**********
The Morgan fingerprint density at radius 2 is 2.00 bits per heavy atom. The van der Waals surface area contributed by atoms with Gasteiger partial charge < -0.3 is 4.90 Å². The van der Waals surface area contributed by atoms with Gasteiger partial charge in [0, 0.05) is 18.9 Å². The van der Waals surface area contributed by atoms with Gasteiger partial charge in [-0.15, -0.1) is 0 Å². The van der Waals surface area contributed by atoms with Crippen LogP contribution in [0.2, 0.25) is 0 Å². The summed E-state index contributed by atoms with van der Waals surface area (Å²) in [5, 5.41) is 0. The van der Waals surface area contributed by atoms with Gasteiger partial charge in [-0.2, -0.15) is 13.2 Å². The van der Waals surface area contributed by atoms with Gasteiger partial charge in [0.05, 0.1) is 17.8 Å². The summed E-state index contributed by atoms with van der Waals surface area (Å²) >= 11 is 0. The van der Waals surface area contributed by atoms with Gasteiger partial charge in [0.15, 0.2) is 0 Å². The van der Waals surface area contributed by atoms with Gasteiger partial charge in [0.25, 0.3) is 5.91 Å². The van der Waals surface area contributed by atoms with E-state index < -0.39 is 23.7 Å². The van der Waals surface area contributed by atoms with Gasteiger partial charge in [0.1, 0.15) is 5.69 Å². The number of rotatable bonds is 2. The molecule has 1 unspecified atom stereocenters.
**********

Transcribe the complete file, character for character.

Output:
The Morgan fingerprint density at radius 2 is 2.00 bits per heavy atom. The van der Waals surface area contributed by atoms with Gasteiger partial charge < -0.3 is 4.90 Å². The van der Waals surface area contributed by atoms with Gasteiger partial charge in [0, 0.05) is 18.9 Å². The van der Waals surface area contributed by atoms with Gasteiger partial charge in [-0.15, -0.1) is 0 Å². The van der Waals surface area contributed by atoms with Crippen LogP contribution in [0.2, 0.25) is 0 Å². The summed E-state index contributed by atoms with van der Waals surface area (Å²) in [5, 5.41) is 0. The van der Waals surface area contributed by atoms with Gasteiger partial charge in [-0.2, -0.15) is 13.2 Å². The van der Waals surface area contributed by atoms with Gasteiger partial charge in [0.05, 0.1) is 17.8 Å². The summed E-state index contributed by atoms with van der Waals surface area (Å²) >= 11 is 0. The van der Waals surface area contributed by atoms with Gasteiger partial charge in [0.15, 0.2) is 0 Å². The van der Waals surface area contributed by atoms with Gasteiger partial charge in [0.25, 0.3) is 5.91 Å². The van der Waals surface area contributed by atoms with E-state index < -0.39 is 23.7 Å². The van der Waals surface area contributed by atoms with Gasteiger partial charge in [0.1, 0.15) is 5.69 Å². The number of rotatable bonds is 2. The molecule has 1 unspecified atom stereocenters.